Children's book series to share stories of local Black History
SOUTH BEND, Ind --- On Wednesday ABC57 shared the story of a once segregated public swimming pool transformed into the Civil Rights Heritage Center, now the center is helping launch a children’s book series to educate future generations about the struggles against injustice.
The series “Ripples in the Water” was inspired by Barbara V. Brandy, a little black girl denied entry at the former natatorium because of the color of her skin.
Her son who's the author of the first book in the series told ABC57 he believes it’s important for kids in the area to know and learn from stories like these.
“Planting those seeds early can change the life of how someone sees other people and that is during the building blocks of that age group that were including in the that seven through nine,” said Kenneth Brandy the Executive Director of Ripples in the Water and Barbara V. Brandy Foundation.
Kenneth Brandy is Barbara’s son, a local civil rights icon known as the little six-year-old black girl in the red bathing suit, once denied from the former segregated natatorium in the 1930’s because of the color of her skin.
Kenneth learned about his mother’s experience at just three-years-old and he says it’s not only important for him to share her story with other children but also to share how so many overcame injustices here in south bend.
“I think that it is important because it tells a story that there is no level to discrimination it can be done at all levels and then and metaphorically and sometimes physically today.”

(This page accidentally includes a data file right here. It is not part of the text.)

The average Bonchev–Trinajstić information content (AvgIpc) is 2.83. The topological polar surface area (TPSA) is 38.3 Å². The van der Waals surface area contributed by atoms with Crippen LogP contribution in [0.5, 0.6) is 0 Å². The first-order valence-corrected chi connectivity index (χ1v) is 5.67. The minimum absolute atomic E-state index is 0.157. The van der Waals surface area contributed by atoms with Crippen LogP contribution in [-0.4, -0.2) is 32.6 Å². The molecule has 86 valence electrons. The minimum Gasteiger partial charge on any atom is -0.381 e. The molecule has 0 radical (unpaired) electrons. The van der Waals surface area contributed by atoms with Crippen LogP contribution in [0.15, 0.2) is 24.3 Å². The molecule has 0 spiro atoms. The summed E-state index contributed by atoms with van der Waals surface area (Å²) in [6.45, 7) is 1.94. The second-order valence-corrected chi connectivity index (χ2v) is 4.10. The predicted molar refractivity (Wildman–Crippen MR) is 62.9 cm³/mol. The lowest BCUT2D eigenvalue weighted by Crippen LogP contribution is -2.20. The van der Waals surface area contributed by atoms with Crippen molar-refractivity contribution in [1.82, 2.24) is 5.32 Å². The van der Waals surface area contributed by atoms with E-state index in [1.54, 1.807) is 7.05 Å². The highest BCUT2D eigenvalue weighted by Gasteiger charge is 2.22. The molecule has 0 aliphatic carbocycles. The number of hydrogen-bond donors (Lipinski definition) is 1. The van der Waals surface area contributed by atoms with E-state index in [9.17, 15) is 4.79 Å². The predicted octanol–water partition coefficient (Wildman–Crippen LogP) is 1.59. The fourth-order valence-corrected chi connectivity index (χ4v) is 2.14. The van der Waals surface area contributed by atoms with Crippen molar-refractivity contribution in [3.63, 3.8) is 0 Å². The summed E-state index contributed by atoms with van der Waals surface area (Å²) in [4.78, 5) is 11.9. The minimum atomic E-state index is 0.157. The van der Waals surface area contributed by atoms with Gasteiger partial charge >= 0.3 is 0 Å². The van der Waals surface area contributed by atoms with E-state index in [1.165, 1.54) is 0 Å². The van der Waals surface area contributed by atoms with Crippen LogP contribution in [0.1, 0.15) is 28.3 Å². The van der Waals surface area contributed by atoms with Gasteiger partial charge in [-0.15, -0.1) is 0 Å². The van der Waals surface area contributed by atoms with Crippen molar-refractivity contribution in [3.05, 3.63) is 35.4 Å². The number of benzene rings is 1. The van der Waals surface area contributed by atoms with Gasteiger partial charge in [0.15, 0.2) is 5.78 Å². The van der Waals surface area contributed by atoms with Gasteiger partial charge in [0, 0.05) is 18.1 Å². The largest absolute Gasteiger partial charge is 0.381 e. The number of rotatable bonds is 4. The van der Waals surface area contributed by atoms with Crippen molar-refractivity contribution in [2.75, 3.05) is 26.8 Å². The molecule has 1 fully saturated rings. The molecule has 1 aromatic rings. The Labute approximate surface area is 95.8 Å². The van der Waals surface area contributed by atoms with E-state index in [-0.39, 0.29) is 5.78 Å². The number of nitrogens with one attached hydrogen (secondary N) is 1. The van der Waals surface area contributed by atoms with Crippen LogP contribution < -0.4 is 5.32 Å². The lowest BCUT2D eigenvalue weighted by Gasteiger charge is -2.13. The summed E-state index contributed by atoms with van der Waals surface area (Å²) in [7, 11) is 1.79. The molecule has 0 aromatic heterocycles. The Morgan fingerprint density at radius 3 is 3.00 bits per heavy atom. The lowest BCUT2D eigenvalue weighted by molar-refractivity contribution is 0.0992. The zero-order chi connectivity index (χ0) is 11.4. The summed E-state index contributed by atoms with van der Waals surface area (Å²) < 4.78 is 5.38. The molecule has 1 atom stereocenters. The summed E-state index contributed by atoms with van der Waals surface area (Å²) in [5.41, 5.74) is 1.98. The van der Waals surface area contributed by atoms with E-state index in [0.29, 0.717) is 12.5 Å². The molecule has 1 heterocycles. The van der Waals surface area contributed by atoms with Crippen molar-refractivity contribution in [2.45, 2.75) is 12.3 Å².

“This book series is a great event that will occur over the next years here in town provide voices out of the past but for the future,” added Joe Chaney an English Professor at Indiana University South Bend and the Director of Wolfson Press.
The organizations said they also hope to get Michiana students involved on all levels in an effort to share educate and connect them to local Black History.
“To have our students collaborate with local students, the artist who will be creating the artwork and hopefully potentially some local students working on graphic design,” explained Indiana University South Bend English Professor Kelcey Ervick who’s also the director of Publication Center.
“To be able to connect it to that they walked the same streets, they may have gone to the same school, you know they may know their grandchildren, they can make a connection to it and hopefully build something positive off of what happened to these icons that we’ll be covering in this book series,” added Brandy.
The series is a collaborative effort between the Brandy Foundation, IUSB’s Civil Rights Heritage Center and Wolfson press.
The first book will share Barbara’s story "The Little Girl in the Red Bathing Suit" and is set to launch next February.
The foundation also said they hope to continue launching new books every year that will be shared beyond Black History Month.